“That’s one of the things we’re really interested in. We’ve got to get out and get engaged and figure out how we plug in and do a better job.”

To that end, Geoffrey said school leadership has put considerable emphasis on getting students and faculty more involved in things going on outside of Deerfield-Windsor, both to make a difference in the larger community and to expose the DWS family to the issues impacting southwest Georgia and what the school’s role in the community can be.

“One of the things we did this year, our middle and upper school students went out and got into the community in October, and were doing various service projects,” Geoffrey said. “The projects are important, but it’s less about the projects than it is getting kids exposure to what the opportunities are out there so we can learn or determine organic ways for the kids and faculty to ultimately, over a 12 month cycle, be plugged in with different organizations.

“We’re still in the process of learning how to do it. We kind of created this bright, shiny, new toy and we’re still learning all the things that it can be used for. So, it’s going to take time.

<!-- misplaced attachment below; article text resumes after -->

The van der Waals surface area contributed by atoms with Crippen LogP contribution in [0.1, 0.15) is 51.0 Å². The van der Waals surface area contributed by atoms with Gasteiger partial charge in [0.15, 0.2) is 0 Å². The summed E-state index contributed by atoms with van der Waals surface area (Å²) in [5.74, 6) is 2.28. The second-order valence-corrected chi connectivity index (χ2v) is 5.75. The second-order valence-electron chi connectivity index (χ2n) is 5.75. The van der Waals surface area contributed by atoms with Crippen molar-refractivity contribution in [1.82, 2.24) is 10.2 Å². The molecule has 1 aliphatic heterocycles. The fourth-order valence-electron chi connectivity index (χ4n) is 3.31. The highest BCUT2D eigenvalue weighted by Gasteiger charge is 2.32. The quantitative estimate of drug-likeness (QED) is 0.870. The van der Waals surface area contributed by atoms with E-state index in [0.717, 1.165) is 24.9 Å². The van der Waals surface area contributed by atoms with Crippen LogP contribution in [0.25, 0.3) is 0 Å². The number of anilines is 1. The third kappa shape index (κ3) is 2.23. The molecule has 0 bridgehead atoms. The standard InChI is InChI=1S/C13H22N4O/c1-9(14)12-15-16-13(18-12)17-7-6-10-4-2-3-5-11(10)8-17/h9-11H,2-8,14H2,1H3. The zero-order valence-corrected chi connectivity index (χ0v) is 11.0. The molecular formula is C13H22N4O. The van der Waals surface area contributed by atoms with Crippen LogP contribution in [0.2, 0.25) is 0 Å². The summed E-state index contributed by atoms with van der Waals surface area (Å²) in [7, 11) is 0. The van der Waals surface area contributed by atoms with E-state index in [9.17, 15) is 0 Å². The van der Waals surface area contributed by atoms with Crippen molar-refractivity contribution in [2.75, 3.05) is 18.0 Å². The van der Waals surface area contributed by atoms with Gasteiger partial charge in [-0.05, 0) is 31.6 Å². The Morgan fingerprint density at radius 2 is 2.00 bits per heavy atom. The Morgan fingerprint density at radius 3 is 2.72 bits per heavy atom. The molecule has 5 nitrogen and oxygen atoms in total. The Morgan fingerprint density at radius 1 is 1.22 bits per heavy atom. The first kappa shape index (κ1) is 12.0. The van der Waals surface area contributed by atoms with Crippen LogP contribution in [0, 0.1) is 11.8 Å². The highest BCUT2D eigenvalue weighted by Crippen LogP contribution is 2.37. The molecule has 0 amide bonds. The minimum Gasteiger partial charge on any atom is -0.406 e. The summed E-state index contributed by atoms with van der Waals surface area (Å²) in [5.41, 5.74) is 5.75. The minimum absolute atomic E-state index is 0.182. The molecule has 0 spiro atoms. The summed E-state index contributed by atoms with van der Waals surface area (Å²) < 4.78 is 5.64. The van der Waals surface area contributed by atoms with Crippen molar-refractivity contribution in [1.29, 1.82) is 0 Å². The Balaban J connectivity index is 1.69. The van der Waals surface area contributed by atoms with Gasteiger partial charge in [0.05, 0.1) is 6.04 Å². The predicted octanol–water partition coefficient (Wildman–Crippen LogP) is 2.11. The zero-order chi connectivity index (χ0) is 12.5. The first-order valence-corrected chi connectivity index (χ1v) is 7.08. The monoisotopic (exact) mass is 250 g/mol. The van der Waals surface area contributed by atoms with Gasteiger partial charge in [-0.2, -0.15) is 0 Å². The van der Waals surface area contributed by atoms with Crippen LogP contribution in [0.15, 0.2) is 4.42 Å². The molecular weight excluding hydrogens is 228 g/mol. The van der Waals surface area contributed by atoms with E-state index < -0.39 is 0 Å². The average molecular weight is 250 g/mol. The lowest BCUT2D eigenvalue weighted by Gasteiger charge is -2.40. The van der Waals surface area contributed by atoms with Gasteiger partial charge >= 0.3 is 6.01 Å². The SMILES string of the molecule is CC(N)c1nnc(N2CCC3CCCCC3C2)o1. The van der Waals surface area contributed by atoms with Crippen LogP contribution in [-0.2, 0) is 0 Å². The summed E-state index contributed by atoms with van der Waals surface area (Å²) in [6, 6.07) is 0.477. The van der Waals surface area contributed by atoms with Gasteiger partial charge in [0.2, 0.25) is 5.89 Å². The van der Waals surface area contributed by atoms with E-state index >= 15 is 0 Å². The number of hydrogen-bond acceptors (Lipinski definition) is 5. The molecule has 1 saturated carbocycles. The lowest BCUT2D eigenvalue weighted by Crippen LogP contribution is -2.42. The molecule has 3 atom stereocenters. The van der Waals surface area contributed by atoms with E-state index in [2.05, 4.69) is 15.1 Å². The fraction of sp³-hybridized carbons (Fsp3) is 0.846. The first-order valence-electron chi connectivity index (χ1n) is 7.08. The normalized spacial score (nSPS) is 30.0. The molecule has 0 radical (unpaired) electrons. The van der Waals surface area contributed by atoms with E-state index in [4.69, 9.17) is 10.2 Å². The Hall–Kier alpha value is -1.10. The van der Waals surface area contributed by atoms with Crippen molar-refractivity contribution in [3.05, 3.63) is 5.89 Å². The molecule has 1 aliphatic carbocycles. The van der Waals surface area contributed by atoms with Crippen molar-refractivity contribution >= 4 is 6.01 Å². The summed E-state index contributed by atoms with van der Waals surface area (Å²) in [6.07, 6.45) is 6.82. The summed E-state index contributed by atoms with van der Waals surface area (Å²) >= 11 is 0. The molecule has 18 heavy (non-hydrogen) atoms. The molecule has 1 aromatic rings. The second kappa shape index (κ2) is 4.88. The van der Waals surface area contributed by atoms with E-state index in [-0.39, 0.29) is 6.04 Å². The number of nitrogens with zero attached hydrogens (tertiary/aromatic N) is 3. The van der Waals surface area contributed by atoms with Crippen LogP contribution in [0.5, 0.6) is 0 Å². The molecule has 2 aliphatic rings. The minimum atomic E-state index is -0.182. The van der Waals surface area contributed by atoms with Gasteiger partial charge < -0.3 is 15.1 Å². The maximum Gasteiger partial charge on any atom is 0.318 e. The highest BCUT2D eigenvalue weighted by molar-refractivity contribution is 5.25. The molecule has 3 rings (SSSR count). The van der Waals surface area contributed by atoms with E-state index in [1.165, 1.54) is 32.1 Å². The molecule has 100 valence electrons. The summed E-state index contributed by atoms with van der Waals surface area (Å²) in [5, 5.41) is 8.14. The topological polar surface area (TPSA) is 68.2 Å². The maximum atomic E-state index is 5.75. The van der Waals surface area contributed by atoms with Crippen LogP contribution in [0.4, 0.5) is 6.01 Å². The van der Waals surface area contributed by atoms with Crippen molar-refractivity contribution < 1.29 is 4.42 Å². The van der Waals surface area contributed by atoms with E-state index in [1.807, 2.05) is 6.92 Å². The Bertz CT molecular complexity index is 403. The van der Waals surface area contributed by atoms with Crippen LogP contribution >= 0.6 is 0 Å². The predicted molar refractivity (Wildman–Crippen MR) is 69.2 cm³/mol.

“It’s time for us to open our arms and embrace our community and find every way to get engaged.

“To me that’s something our community needs. And when I say community, I’m not talking about Deerfield-Windsor. I’m talking about Albany, GA, which is an awesome place.”

Another important part of what Geoffrey hopes can be achieved by the Deerfield-Windsor family getting outside of the confines of the school’s two campuses, is for the faculty, students and their families to not only get more involved in various community activities and opportunities, but to become more supportive of the overarching educational fabric of Albany, Dougherty County and beyond.

As he sees it, a vital and healthy educational system will ultimately work to the benefit of everyone, Deerfield-Windsor included, so in his mind it’s imperative that the school becomes an important, integral partner.